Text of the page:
Interview: Author Anne Janzer on her book, The Writing Process Getting Your Brain in Gear






Today we have a very special guest

Professional writer and author

Anne Janzer!








Anne is the author of the stunning books, The Writer’s Process: Getting Your Brain in Gear and Subscription Marketing: Strategies for Nurturing Customers in a World of Churn.




“I am part of everything that I have read.” -Theodore Roosevelt










Janzer headshot small low res


Anne Janzer is a marketing consultant and professional writer with more than 20 years of experience working with high tech businesses. Her clients include software industry giants, fast-moving tech start-ups disrupting the status quo, and clean tech companies trying to change the world.

Anne has worked with over a hundred technology businesses, from industry giants to innovative start-ups, helping them articulate positioning and messaging in crowded markets. In her consulting career, she has collaborated with serial entrepreneurs, industry thought leaders, and technology pioneers pushing the boundaries of what’s possible. As a ghost-writer for corporate executives, her work has appeared in dozens of industry publications and blogs, including and the Sand Hill blog.

In addition to her own blog on subscription and content marketing, she contributes guest posts to many many technology and marketing blogs, including Business2Community, Social Media Strategies Summit blog, Marketo and Zuora blogs, Crowded Ocean, and others. Anne has an established and growing author platform, including an email list, blog, and expansive social media presence. She is a graduate of Stanford University.

Connect with Anne on twitter @AnneJanzer, see her website at, and follow her blog.







Let the games begin



*What did you study in college?

I was an English literature major at Stanford.



*Why did you choose that particular degree?

I chose the English major because, as a lifelong reader, I knew that would always, no matter what, want a literature class on my schedule every term. I realized that with careful planning, I could complete the English major, leaving myself open to explore other subjects. I almost did a double major in Human Biology, which at Stanford is an interdisciplinary major combining the hard and soft sciences. But after completing the core work, I ran out of steam in designing a personalized major. Instead I took classes in journalism, computer science, and psychology. I’m a strong believer in the value of a liberal arts education!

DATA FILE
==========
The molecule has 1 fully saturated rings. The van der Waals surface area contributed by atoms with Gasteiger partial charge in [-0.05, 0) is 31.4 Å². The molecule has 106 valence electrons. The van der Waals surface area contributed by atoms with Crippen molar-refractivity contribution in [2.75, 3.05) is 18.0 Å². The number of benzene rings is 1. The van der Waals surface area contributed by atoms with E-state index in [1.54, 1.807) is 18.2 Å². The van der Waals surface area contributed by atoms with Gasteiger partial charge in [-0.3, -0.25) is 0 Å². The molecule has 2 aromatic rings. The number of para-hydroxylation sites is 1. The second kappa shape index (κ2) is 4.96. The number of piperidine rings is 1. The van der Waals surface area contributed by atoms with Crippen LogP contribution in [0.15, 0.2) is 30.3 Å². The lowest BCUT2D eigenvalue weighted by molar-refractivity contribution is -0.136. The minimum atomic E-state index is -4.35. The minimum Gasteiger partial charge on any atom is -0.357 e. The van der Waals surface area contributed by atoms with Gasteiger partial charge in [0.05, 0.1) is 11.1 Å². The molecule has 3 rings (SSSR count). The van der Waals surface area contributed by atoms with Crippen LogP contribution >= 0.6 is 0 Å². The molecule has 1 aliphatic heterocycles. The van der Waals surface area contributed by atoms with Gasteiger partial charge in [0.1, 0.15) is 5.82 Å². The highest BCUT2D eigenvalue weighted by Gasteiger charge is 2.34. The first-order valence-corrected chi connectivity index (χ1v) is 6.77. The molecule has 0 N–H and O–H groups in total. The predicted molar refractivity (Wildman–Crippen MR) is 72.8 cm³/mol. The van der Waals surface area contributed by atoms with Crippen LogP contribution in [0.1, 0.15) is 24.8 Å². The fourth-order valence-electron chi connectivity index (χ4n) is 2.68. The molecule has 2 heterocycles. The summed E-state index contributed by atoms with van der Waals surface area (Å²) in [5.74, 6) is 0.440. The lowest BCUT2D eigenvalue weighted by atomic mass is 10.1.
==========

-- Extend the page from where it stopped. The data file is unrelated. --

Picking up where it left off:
Wonderful. Education can shape us in so many ways.


*Who or what were your early influences that led to a writing career?

I come from a family of readers and writers. I had always imagined myself as a writer, since the time I was young.

Your imagination was right on target.


*After college why did you go into writing for tech companies and marketing? 

My first job out of college was at Stanford, working in the administrative computing group as a technical writer in a group of systems programmers. Being able to understand and write clearly about technology is a useful skill, particularly in Silicon Valley. Like many English majors, my career was more of a wandering journey than a clear linear path. I moved into product marketing at a startup, and then took off on my own as a marketing consultant/writer.

Nice. That would prove to a very useful skill in the silicon valley! 


*Give us a summary of your book and why you decided to write it.

The Writer’s Process is about the inner game of writing – matching the stage of the work to the way that your brain operates to be more productive and creative. I’ve spent many years as a professional writer figuring out the ways that I work best. Reading research about focus and creativity, suddenly those methods started making sense from a cognitive scientific standpoint. That inspired me to dig in and analyze the process. I wrote the book because I truly believe that a better understanding of the inner craft can help writers of all levels have more fun and success with their work.

Well, I’m certainly glad that you did. This book had a major impact me. On the seeking and understanding of my own process. It’s very easily one of my favorite craft books of all time. See, all your hard work paid off. Come to think of it, this book seems to be a culmination of years of writing experience. Now it’s in print and ready for consumption. Thanks!




Brain activity
You’re brain on writing…




Writing is the painting of voice. – Voltaire